From us, Matt and Emily, to you, your families, your kitchen and table, we wish you the very best and we can’t wait to show you what we have planned next! Happy Thanksgiving!
Light and airy pumpkin mousse, with a good splash of bourbon, in a rich chocolate cookie shell topped with whipped cream swirls and crunchy candied pecans. Yeah, you need to make this.
Wotcha! Very occasionally we at Nerd HQ rifle back through the posts of this blog and try to find ingredients which haven’t been well-represented. It being autumn, and almost Thanksgiving and all that, we thought – heck it, let’s do pumpkin. It’s been a while, right? And then we looked back through the archives and realized we’d actually never done anything bloggable with pumpkin. (I don’t mean “unbloggable” like we’d done weird, private things with pumpkins, you nutter. I just mean we hadn’t cooked anything and photographed it.)
Cooking for a big holiday is hard enough without having to search for and keep track of a million recipes. It’s hard to organize all that stuff! Believe me, I struggle with that too (which is why I have a “Thanksgiving Timing Spreadsheet” that has events on it like, ‘dog probably needs to pee’ and ‘remind Matt that he loves you even though you get extremely stressed out before dinner parties’).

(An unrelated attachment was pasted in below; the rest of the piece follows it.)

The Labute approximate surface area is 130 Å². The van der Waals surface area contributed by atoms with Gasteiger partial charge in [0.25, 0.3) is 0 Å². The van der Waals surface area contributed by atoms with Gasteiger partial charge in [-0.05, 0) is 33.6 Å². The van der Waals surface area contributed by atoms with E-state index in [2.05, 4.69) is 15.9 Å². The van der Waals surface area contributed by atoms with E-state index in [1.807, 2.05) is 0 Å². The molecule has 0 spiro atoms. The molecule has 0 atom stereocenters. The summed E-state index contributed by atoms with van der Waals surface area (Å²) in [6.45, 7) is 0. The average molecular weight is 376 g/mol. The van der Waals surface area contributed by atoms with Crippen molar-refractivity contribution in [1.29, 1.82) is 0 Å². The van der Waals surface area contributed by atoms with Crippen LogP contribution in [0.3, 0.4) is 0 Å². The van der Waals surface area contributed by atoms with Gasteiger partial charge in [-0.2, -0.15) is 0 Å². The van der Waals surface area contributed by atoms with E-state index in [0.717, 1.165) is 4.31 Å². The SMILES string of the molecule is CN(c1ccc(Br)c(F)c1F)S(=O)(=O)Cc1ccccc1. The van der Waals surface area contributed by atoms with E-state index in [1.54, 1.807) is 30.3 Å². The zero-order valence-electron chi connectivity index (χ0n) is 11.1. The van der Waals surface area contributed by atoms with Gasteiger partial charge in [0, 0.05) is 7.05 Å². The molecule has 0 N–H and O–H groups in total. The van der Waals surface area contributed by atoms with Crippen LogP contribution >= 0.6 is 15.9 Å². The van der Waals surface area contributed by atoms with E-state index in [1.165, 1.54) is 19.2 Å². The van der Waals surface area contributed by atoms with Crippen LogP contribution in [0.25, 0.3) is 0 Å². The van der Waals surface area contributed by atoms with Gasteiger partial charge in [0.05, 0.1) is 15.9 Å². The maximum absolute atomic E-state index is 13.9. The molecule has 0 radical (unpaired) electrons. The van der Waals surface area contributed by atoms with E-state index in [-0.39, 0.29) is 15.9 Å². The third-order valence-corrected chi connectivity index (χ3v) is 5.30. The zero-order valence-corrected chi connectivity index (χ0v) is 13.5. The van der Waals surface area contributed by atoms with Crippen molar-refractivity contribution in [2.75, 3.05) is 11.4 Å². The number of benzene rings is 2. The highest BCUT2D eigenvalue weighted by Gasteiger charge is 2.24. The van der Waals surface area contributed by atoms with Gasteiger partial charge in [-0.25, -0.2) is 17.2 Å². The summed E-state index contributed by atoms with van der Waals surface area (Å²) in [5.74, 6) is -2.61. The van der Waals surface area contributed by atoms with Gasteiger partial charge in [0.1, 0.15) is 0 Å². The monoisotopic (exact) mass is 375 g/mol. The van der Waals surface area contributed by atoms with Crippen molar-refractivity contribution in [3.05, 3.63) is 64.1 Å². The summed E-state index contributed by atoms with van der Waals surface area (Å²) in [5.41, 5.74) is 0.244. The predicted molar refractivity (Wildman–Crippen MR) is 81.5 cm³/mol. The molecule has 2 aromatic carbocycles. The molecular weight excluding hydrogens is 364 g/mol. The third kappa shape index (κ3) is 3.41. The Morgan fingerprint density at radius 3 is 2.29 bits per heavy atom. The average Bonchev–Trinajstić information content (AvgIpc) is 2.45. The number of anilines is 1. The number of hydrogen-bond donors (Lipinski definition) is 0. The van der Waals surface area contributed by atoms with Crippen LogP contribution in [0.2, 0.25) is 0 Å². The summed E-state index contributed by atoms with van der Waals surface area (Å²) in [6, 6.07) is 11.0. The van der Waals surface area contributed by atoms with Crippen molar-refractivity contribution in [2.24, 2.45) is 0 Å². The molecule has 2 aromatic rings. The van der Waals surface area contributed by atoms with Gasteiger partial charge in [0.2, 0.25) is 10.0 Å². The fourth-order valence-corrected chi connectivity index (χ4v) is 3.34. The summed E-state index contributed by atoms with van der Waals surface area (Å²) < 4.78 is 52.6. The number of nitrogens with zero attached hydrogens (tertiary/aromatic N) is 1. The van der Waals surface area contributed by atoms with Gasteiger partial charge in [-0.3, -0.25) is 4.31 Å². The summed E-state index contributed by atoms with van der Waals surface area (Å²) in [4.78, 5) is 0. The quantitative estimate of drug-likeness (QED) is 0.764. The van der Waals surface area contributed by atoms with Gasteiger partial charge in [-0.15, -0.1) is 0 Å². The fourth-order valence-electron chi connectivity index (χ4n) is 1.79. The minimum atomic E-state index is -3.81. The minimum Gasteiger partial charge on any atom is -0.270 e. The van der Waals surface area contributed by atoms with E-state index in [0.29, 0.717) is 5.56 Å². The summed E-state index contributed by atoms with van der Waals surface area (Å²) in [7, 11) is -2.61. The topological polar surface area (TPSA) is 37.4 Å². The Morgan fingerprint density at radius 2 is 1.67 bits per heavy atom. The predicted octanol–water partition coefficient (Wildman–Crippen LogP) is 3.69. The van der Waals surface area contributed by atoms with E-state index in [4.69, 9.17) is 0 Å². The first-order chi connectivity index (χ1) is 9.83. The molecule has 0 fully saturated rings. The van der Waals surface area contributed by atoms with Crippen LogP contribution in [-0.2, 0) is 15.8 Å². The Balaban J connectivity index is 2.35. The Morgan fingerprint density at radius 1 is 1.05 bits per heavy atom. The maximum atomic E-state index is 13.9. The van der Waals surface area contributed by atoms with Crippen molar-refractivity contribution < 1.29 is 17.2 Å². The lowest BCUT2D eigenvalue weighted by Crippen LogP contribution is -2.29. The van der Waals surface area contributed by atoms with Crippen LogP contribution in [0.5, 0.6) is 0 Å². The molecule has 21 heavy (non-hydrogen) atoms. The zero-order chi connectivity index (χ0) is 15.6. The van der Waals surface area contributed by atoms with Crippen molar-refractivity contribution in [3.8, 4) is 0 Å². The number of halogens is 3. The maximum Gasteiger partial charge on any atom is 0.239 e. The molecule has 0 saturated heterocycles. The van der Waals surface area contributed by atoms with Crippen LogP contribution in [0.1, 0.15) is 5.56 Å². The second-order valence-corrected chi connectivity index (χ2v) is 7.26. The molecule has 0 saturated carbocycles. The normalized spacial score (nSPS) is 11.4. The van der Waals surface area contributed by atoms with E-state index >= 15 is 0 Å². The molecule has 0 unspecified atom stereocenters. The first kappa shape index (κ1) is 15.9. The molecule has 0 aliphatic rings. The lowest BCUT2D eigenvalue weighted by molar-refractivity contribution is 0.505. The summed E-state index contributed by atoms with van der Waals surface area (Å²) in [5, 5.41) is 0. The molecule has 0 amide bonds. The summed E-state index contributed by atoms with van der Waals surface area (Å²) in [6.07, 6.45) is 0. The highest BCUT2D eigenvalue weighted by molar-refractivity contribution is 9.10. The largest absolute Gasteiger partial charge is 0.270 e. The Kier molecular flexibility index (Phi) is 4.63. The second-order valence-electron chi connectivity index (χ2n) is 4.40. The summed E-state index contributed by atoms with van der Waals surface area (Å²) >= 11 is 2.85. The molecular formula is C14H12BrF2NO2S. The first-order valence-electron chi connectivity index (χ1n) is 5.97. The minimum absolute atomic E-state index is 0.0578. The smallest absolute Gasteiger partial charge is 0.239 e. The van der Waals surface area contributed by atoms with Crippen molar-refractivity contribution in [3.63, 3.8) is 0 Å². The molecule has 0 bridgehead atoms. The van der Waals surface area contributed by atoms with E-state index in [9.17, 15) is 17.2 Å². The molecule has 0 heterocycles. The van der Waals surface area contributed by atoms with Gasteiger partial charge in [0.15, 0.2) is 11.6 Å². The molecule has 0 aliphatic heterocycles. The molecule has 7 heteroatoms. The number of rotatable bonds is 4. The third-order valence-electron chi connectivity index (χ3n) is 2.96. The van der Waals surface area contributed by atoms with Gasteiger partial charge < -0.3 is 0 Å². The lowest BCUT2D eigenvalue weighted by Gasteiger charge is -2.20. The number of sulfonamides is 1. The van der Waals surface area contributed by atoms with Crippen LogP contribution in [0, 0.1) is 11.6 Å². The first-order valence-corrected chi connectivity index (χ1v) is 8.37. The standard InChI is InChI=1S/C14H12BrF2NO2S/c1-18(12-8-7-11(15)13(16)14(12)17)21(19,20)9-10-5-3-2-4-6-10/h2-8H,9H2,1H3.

So whether you’re hosting a a feast for 30 or just making a single dish to bring along, you need recipes for Thanksgiving that are simple, look fantastic and are most of all, delicious. That’s why we’ve listed our all time favorites below. Here you’ll find ideas for tasty appetizers, fantastic sides and what we think is the best turkey gravy in the world (seriously, you have to try it).
And because you’re likely to have a house full of hungry people over the weekend, we’ve included a few next-day breakfast ideas and recipes that make the most of your Thanksgiving recipe leftovers.